It’s hard not to like dogs. Even if you don’t like them, you’d better say that you do. After all, what kind of person are you if you don’t like an animal that is so clearly and completely into humans? Canis lupus familiaris has been with us so long that we can’t help but stick up for it. As a result, I’m a bit hesitant to cast aspersions at the recent spate of feel-good stories about doggie superpowers, but perhaps I’ll get a pass if I frame it in terms of human error. I’ll also start with the good news.
As research news outlets mentioned a few weeks ago, two studies have underscored dogs’ apparent ability to detect human cancer by sniffing clinical samples. In one, researchers tested the ability of a trained black Labrador retriever to differentiate between the breath and stool samples of healthy controls and those of patients with colon cancer. The dog’s accuracy ranged from 95% for breath samples to 98% for stool.
Meanwhile, another group trained a Belgian Malinois shepherd to recognize urine samples from patients with prostate cancer. In that case, the canine sniff test was 91% accurate. Interestingly, the dog even managed to identify one case that the researchers weren’t aware of. After the animal indicated a positive result on one of the biopsy-negative samples, the team re-biopsied that patient, and discovered that he actually did have prostate cancer.
Given the invasiveness and risks of the standard diagnostic techniques for colon and prostate cancer, these “dog scans” could be a huge improvement. Colonoscopy requires a nasty bowel preparation procedure, anesthesia, and a long tube inserted into one’s nether regions. Prostate biopsy carries its own set of rare but potentially serious risks. Both procedures are expensive. Having a dog sniff samples of stool and urine could save money, time, and lives, right?
Unfortunately, it’s not that simple. As Sonoda et al. explain in the colon cancer paper:
It may be difficult to introduce canine scent judgement into clinical practice owing to the expense and time required for the dog trainer and for dog education. Scent ability and concentration vary between different dogs and also within the same dog on different days. Moreover, each dog can only conduct tests for a maximum of 10 years.
There’s another problem, too: the “Clever Hans” effect. A persistent bugbear of animal behavior research, the effect is named after a German horse that was initially thought to have amazing intellectual powers. As investigators later discovered, the horse was really just responding to subtle, unconscious cues from the people asking it questions. Hans wasn’t clever, just observant.
Animal behaviorists control for that by performing their experiments in double-blind fashion, coding their samples so that the experimenters themselves don’t know which is which until after the test, and therefore cannot bias the results. Both of the recent cancer studies used proper blinding and carefully controlled laboratory settings to address this, so we can trust their results. However, none of those controls are likely to be done in the real-world settings where service dogs usually work.
As Lit et al. recently demonstrated, service dogs are highly susceptible to the Clever Hans effect. In this study, the authors concealed various scented items in a series of rooms, then brought in 14 experienced teams of explosive-sniffing dogs and their handlers. In rooms where the researchers had placed a subtle visual cue indicating experimenter activity (a piece of construction paper taped to a cabinet), the dogs were much more likely to detect explosives, even when none were present. The most likely explanation is that the handlers noticed the paper and subconsciously cued the dogs that something was different.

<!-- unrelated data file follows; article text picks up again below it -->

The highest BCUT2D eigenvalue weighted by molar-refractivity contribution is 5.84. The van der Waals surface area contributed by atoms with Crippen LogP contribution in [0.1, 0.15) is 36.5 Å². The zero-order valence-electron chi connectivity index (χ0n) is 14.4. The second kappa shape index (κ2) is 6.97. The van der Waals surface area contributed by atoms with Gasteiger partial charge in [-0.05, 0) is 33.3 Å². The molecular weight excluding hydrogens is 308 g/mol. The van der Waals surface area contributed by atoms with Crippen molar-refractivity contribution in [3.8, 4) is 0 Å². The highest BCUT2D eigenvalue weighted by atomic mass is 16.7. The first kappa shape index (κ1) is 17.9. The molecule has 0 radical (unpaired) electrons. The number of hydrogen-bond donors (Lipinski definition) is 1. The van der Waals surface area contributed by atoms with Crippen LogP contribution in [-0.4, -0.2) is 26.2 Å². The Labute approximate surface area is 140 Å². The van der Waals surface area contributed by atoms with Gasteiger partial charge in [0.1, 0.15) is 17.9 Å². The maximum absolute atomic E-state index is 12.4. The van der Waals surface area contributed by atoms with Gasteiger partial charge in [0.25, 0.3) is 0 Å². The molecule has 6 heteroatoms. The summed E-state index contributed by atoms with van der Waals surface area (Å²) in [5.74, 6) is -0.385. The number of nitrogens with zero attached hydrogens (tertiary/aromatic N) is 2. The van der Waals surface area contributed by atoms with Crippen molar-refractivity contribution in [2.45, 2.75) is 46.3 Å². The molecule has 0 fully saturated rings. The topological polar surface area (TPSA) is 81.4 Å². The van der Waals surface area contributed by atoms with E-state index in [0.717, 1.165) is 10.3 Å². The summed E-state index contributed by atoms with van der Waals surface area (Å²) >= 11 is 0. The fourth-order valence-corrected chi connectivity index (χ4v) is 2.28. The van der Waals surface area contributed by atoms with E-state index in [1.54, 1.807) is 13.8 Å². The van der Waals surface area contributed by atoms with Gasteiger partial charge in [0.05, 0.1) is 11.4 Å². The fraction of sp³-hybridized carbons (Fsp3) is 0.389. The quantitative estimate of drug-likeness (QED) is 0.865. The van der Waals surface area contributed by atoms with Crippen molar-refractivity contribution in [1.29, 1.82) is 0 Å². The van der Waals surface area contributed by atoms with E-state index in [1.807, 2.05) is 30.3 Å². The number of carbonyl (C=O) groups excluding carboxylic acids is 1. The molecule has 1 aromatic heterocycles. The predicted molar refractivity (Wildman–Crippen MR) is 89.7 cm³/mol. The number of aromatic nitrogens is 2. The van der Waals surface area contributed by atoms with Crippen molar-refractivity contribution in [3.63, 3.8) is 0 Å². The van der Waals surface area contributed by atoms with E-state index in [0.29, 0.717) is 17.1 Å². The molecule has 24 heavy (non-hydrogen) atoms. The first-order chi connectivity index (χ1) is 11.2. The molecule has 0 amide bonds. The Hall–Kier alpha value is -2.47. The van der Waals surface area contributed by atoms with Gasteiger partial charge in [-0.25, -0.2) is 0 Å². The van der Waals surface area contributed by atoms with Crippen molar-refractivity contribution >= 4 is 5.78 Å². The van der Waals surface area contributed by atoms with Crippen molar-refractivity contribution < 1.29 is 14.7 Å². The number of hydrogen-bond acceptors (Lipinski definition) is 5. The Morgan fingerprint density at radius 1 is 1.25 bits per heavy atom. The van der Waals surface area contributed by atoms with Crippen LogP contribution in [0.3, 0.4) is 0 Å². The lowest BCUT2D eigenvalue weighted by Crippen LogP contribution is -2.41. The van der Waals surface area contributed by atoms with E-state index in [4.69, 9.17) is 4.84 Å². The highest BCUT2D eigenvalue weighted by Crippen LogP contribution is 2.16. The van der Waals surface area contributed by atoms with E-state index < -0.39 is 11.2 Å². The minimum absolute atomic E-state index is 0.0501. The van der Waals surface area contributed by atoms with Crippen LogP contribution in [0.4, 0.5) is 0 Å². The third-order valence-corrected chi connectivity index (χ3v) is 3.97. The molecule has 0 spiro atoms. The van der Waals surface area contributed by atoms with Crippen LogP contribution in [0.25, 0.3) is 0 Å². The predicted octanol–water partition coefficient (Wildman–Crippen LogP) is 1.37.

The implications for drug- and bomb-sniffing dog teams are obvious. In the real-world settings in which those teams operate, the dogs are more likely to “alert” when doing so would confirm the biases of their handlers. If the handlers have preconceptions about the criminality of different ethnic, national, gender, or age groups, the dogs might engage in profiling by proxy.
Something similar could easily happen in high-volume clinical labs. Imagine a stressed-out MLS holding a sample cup for a dog to sniff. Based on the patient’s information in the computer, the technician may already have a bias about the likely outcome, and the dog, now sniffing its umpteenth sample in a long shift, would like nothing better than to please the human. The technician gets a coffee break, the dog gets a chew-toy, and a few days later Mr. Jones gets an unnecessary biopsy.
While doggie diagnosticians aren’t likely to work well, the new studies still provide a clue to what would. In both of the cancer studies, the dogs clearly noticed something different about the smells of patient samples compared to controls, so there must be volatile organic compounds (VOCs) in those samples that are unique to cancer. The next step is to identify those VOCs, and develop sensors that can detect them. The dogs may not be qualified to diagnose diseases on their own, but they did throw us a bone.
Sonoda, H., Kohnoe, S., Yamazato, T., Satoh, Y., Morizono, G., Shikata, K., Morita, M., Watanabe, A., Morita, M., Kakeji, Y., Inoue, F., & Maehara, Y. (2011). Colorectal cancer screening with odour material by canine scent detection Gut DOI: 10.1136/gut.2010.218305
Cornu, J., Cancel-Tassin, G., Ondet, V., Girardet, C., & Cussenot, O. (2011). Olfactory Detection of Prostate Cancer by Dogs Sniffing Urine: A Step Forward in Early Diagnosis European Urology, 59 (2), 197-201 DOI: 10.1016/j.eururo.2010.10.006
Lit, L., Schweitzer, J., & Oberbauer, A. (2011). Handler beliefs affect scent detection dog outcomes Animal Cognition DOI: 10.1007/s10071-010-0373-2